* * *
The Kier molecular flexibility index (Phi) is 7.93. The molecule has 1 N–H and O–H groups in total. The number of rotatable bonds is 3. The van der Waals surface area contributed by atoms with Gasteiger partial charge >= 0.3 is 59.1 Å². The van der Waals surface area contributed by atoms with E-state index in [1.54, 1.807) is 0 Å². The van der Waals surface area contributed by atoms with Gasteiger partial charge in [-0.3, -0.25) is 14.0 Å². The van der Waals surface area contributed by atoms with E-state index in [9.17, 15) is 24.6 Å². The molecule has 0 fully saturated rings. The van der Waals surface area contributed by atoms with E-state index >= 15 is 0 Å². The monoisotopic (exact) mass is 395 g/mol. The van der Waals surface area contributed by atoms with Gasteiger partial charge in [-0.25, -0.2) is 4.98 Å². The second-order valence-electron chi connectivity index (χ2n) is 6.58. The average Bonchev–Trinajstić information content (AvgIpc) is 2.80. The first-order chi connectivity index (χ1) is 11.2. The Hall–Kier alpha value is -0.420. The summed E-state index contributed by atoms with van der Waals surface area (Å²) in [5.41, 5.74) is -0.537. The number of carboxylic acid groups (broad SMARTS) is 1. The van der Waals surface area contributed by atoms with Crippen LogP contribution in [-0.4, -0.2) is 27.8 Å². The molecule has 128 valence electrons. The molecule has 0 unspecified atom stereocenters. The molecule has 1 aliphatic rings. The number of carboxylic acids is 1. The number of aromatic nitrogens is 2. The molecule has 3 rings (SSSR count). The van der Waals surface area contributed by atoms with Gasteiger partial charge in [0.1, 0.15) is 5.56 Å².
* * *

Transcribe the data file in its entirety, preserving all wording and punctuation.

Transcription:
The Kier molecular flexibility index (Phi) is 7.93. The molecule has 1 N–H and O–H groups in total. The number of rotatable bonds is 3. The van der Waals surface area contributed by atoms with Gasteiger partial charge >= 0.3 is 59.1 Å². The van der Waals surface area contributed by atoms with E-state index in [1.54, 1.807) is 0 Å². The van der Waals surface area contributed by atoms with Gasteiger partial charge in [-0.3, -0.25) is 14.0 Å². The van der Waals surface area contributed by atoms with E-state index in [9.17, 15) is 24.6 Å². The molecule has 0 fully saturated rings. The van der Waals surface area contributed by atoms with E-state index >= 15 is 0 Å². The monoisotopic (exact) mass is 395 g/mol. The van der Waals surface area contributed by atoms with Gasteiger partial charge in [-0.25, -0.2) is 4.98 Å². The second-order valence-electron chi connectivity index (χ2n) is 6.58. The average Bonchev–Trinajstić information content (AvgIpc) is 2.80. The first-order chi connectivity index (χ1) is 11.2. The Hall–Kier alpha value is -0.420. The summed E-state index contributed by atoms with van der Waals surface area (Å²) in [5.41, 5.74) is -0.537. The number of carboxylic acid groups (broad SMARTS) is 1. The van der Waals surface area contributed by atoms with Crippen LogP contribution in [-0.4, -0.2) is 27.8 Å². The molecule has 128 valence electrons. The molecule has 0 unspecified atom stereocenters. The molecule has 1 aliphatic rings. The number of carboxylic acids is 1. The number of aromatic nitrogens is 2. The molecule has 3 rings (SSSR count). The van der Waals surface area contributed by atoms with Gasteiger partial charge in [0.1, 0.15) is 5.56 Å².